Forget  banner ads. Forget pop up ads (who doesn’t use an ad blocker?). Influencer marketing is the heart and soul of a budding advertising industry that’s as lucrative as it is effective. In 2018, more brands are collaborating with influencers than ever before. Out of the $83 billion the advertising industry pulled in last year, an estimated $1 billion was given to those with the gift of good content – and it’s only growing. By 2021, brands are expected to spend $120 billion on digital marketing, and influencer spending is supposed to double by 2019.

Despite the hefty paychecks, influencers sometimes get a bad rap – especially video influencers who are seemingly perpetually criticized for vlogging about nothing (Jake Paul is too busy chilling in his mansion to really care).The general public has been very unwilling to give credit to the whip-smart, marketing gurus whose only seeming claim to fame is posting nice photos on Instagram – but they couldn’t be more wrong. Good content is wildly valuable and well worth the $100,000 price tag some of the top influencers charge per post. Don’t you think it’s time to start considering these creators actual businesses?

Influencers may work with brands, but they’re also a brand themselves. If you want social media success, it’s time to start thinking of yourself as a brand, too. Here’s why influencers are the new brand, and everyone’s buying in.

Influencers Are The New Celebrities

Most of us think if celebrities as brands, right? We know Jennifer Lawrence by her candid, gal-next-door humor and willingness to chow down on a cheeseburger two seconds before hopping on the red carpet. We know a Seth Rogan film by its stoner humor. We know that the same poised, elegant persona held by Anne Hathaway wouldn’t ever be caught dipping into Rogan’s specific brand of raunchy humor. They have their own identity and so do influencers, except influencers arguably more powerful when it comes to collaborating with brands.

Simply put, celebrities don’t have the same buying power as influencers. About 92 percent of consumers trust an influencer more than a regular advertisement or celebrity endorsement. Some influencers have about the same online following as your favorite celebs, and some of your favorite celebs are influencers themselves (hello, Selena Gomez, Kylie Jenner and the cast of Teen Mom). All of these people are brands.

Every Influencer Is Selling A Figurative Product

If you want a burger, you go to McDonalds. If you want a healthy salad, you may hit up Panera. If you’re looking for a new computer, you’re going to go to Best Buy. There’s no way you’d hop into a McDonalds looking for the latest model Macbook. These brands are selling specific goods, and so are influencers.

Every successful influencer has a niche. Take Atleeeey for example. This beauty-minded influencer has over 176,000 Instagram followers, and she’s hyper-focused on makeup. You’d be hard-pressed to find her promoting camping gear in the midst of her many makeup tutorials. On the other hand, Forrest Mankinsamassed 383,000 Instagram followers by documenting his travels across America. It wouldn’t be surprising to see him promoting camping gear because he regularly camps. As an influencer, your followers are coming to you for a certain product (which means you are, in fact, a brand). Once you know what that product is, you can give viewers exactly what they want.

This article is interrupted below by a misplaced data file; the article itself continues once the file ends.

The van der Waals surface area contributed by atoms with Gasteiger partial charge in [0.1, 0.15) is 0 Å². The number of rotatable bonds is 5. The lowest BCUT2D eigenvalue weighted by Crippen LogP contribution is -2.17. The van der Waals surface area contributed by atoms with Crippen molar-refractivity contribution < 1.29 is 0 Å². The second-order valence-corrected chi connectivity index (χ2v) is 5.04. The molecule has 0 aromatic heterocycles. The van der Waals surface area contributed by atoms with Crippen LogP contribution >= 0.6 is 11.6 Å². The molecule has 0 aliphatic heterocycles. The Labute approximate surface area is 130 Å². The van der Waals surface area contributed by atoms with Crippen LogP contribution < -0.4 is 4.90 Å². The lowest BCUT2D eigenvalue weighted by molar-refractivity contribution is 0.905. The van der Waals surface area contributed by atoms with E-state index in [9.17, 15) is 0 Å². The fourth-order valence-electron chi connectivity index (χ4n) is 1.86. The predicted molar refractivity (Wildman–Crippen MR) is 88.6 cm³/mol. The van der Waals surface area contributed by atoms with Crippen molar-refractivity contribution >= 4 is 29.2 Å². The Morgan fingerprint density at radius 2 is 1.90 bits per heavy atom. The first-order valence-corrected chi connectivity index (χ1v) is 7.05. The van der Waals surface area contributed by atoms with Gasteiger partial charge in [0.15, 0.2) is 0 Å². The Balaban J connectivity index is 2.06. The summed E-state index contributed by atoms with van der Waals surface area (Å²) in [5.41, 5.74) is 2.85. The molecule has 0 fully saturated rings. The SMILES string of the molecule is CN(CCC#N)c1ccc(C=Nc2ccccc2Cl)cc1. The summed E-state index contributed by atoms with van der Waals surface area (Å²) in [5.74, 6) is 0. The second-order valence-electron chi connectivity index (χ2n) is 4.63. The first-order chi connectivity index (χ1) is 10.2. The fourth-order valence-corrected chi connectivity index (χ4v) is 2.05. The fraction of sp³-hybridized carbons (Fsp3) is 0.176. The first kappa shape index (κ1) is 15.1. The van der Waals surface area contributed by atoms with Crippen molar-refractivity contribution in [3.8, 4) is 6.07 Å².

Every Influencer Has A Very Specific Aesthetic

Brand recognition is an important thing. When you think Netflix, you think that blinding red screen. When you think Apple, you imagine their iconic half-bitten fruit logo. Influencers are recognizable in the same way and many play with color and image to create a patented aesthetic. Lifestyle blogger Zoe London, who regularly collaborates with some of the most recognized high street brands, is instantly recognized by her bright blue hair.  Phoenix Hayley, a micro influencer with over 52,000 Instagram followers, fills her feed with shades of yellow and orange. Even Taylor Swift pretty much revived blonde hair and bright red lipstick after it was Marilyn Monroe’s trademark. Your aesthetic is important because people will associate it with your personal brand, and they’ll see you everywhere. Admit it: when you see red lipstick, you think Taylor Swift. When you see bodacious booties, you think Kardashian. It works.

Some Influencers Are Selling Literal Products

If you have merchandise, you are a brand. There’s no way around it. Influencers everywhere have taken to selling their own merchandise, whether it’s web show host Philip Defranco, who supplements YouTube’s unreliable monetization with t-shirts, or music photographer Ashley Osborne, who sells original Lightroom presets. Looking strictly at the definition, if you create a product for consumption, you are indeed a brand (and hey, sometimes that product is content). Get used to it!

Not every influencer is selling t-shirts on their own website, though having an ecommerce store is definitely a major signal that you are, in fact, a brand. Some influencers are actually collaborating with the biggest retail stores in America to create tangible things people can buy at the mall.  Who sells stuff in stores? Brands! If you have a clothing line in Nordstroms like Cupcakes and Cashmere or Aeropostale like Bethany Mota, you are indeed a brand.

The truth is, if you collaborate with brands and monetize your social media accounts, your posts are your product. That makes you – your beautiful mind, your quirky personality and your awesome sense of style – a brand. That’s really worth something special.



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